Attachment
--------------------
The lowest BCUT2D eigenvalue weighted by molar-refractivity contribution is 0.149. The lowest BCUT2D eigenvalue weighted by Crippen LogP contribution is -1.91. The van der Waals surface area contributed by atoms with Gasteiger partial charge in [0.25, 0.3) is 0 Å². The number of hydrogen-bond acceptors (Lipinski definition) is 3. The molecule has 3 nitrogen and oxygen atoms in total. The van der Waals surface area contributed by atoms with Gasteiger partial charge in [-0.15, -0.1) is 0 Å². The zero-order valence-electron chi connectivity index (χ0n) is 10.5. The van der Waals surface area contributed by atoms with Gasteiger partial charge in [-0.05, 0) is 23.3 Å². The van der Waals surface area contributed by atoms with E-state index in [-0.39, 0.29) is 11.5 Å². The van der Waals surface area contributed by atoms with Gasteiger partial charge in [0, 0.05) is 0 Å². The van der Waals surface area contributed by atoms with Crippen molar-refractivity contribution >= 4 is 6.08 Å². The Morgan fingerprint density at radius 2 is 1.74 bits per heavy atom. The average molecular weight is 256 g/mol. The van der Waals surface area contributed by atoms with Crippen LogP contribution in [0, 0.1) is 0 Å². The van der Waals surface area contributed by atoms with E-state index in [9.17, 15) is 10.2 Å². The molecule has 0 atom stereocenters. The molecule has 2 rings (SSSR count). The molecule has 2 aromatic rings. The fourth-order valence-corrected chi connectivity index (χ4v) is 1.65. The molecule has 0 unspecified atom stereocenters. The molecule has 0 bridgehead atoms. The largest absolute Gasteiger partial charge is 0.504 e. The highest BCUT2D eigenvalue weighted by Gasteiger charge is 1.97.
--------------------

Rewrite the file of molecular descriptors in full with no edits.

The lowest BCUT2D eigenvalue weighted by molar-refractivity contribution is 0.149. The lowest BCUT2D eigenvalue weighted by Crippen LogP contribution is -1.91. The van der Waals surface area contributed by atoms with Gasteiger partial charge in [0.25, 0.3) is 0 Å². The number of hydrogen-bond acceptors (Lipinski definition) is 3. The molecule has 3 nitrogen and oxygen atoms in total. The van der Waals surface area contributed by atoms with Gasteiger partial charge in [-0.15, -0.1) is 0 Å². The zero-order valence-electron chi connectivity index (χ0n) is 10.5. The van der Waals surface area contributed by atoms with Gasteiger partial charge in [-0.05, 0) is 23.3 Å². The van der Waals surface area contributed by atoms with E-state index in [-0.39, 0.29) is 11.5 Å². The van der Waals surface area contributed by atoms with Gasteiger partial charge in [0, 0.05) is 0 Å². The van der Waals surface area contributed by atoms with Crippen molar-refractivity contribution >= 4 is 6.08 Å². The Morgan fingerprint density at radius 2 is 1.74 bits per heavy atom. The average molecular weight is 256 g/mol. The van der Waals surface area contributed by atoms with Crippen LogP contribution in [0, 0.1) is 0 Å². The van der Waals surface area contributed by atoms with E-state index in [9.17, 15) is 10.2 Å². The molecule has 0 atom stereocenters. The molecule has 2 rings (SSSR count). The molecule has 2 aromatic rings. The fourth-order valence-corrected chi connectivity index (χ4v) is 1.65. The molecule has 0 unspecified atom stereocenters. The molecule has 0 bridgehead atoms. The largest absolute Gasteiger partial charge is 0.504 e. The highest BCUT2D eigenvalue weighted by Gasteiger charge is 1.97.